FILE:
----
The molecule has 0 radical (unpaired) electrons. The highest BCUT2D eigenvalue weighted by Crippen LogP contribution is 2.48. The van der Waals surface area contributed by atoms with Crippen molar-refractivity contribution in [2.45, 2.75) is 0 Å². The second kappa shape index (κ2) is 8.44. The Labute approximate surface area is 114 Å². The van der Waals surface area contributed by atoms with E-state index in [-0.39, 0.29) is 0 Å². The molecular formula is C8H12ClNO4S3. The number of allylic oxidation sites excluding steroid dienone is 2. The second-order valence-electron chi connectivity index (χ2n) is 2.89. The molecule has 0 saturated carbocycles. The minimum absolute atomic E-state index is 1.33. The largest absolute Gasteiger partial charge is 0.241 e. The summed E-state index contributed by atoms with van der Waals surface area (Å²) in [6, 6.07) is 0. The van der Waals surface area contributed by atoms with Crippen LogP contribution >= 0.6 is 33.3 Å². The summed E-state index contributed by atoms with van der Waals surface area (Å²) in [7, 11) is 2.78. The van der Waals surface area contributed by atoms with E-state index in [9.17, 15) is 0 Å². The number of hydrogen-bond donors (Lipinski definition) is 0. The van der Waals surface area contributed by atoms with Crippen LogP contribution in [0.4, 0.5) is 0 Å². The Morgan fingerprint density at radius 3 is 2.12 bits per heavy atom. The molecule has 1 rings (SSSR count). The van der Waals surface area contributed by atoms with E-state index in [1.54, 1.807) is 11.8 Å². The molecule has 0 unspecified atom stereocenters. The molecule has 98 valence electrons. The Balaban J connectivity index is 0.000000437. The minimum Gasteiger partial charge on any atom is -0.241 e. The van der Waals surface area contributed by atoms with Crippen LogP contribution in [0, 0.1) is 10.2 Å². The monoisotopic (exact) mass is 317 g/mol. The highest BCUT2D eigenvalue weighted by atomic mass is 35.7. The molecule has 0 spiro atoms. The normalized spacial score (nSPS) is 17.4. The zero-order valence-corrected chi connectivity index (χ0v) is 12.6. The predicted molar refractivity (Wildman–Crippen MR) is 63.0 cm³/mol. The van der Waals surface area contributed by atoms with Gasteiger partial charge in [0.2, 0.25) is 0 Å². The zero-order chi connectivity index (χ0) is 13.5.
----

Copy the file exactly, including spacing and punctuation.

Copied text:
The molecule has 0 radical (unpaired) electrons. The highest BCUT2D eigenvalue weighted by Crippen LogP contribution is 2.48. The van der Waals surface area contributed by atoms with Crippen molar-refractivity contribution in [2.45, 2.75) is 0 Å². The second kappa shape index (κ2) is 8.44. The Labute approximate surface area is 114 Å². The van der Waals surface area contributed by atoms with E-state index in [-0.39, 0.29) is 0 Å². The molecular formula is C8H12ClNO4S3. The number of allylic oxidation sites excluding steroid dienone is 2. The second-order valence-electron chi connectivity index (χ2n) is 2.89. The molecule has 0 saturated carbocycles. The minimum absolute atomic E-state index is 1.33. The largest absolute Gasteiger partial charge is 0.241 e. The summed E-state index contributed by atoms with van der Waals surface area (Å²) in [6, 6.07) is 0. The van der Waals surface area contributed by atoms with Crippen LogP contribution >= 0.6 is 33.3 Å². The summed E-state index contributed by atoms with van der Waals surface area (Å²) in [7, 11) is 2.78. The van der Waals surface area contributed by atoms with E-state index in [9.17, 15) is 0 Å². The number of hydrogen-bond donors (Lipinski definition) is 0. The van der Waals surface area contributed by atoms with Crippen LogP contribution in [0.4, 0.5) is 0 Å². The Morgan fingerprint density at radius 3 is 2.12 bits per heavy atom. The molecule has 1 rings (SSSR count). The van der Waals surface area contributed by atoms with E-state index in [1.54, 1.807) is 11.8 Å². The molecule has 0 unspecified atom stereocenters. The molecule has 98 valence electrons. The Balaban J connectivity index is 0.000000437. The minimum Gasteiger partial charge on any atom is -0.241 e. The van der Waals surface area contributed by atoms with Crippen LogP contribution in [0, 0.1) is 10.2 Å². The monoisotopic (exact) mass is 317 g/mol. The highest BCUT2D eigenvalue weighted by atomic mass is 35.7. The molecule has 0 spiro atoms. The normalized spacial score (nSPS) is 17.4. The zero-order valence-corrected chi connectivity index (χ0v) is 12.6. The predicted molar refractivity (Wildman–Crippen MR) is 63.0 cm³/mol. The van der Waals surface area contributed by atoms with Gasteiger partial charge in [0.2, 0.25) is 0 Å². The zero-order chi connectivity index (χ0) is 13.5.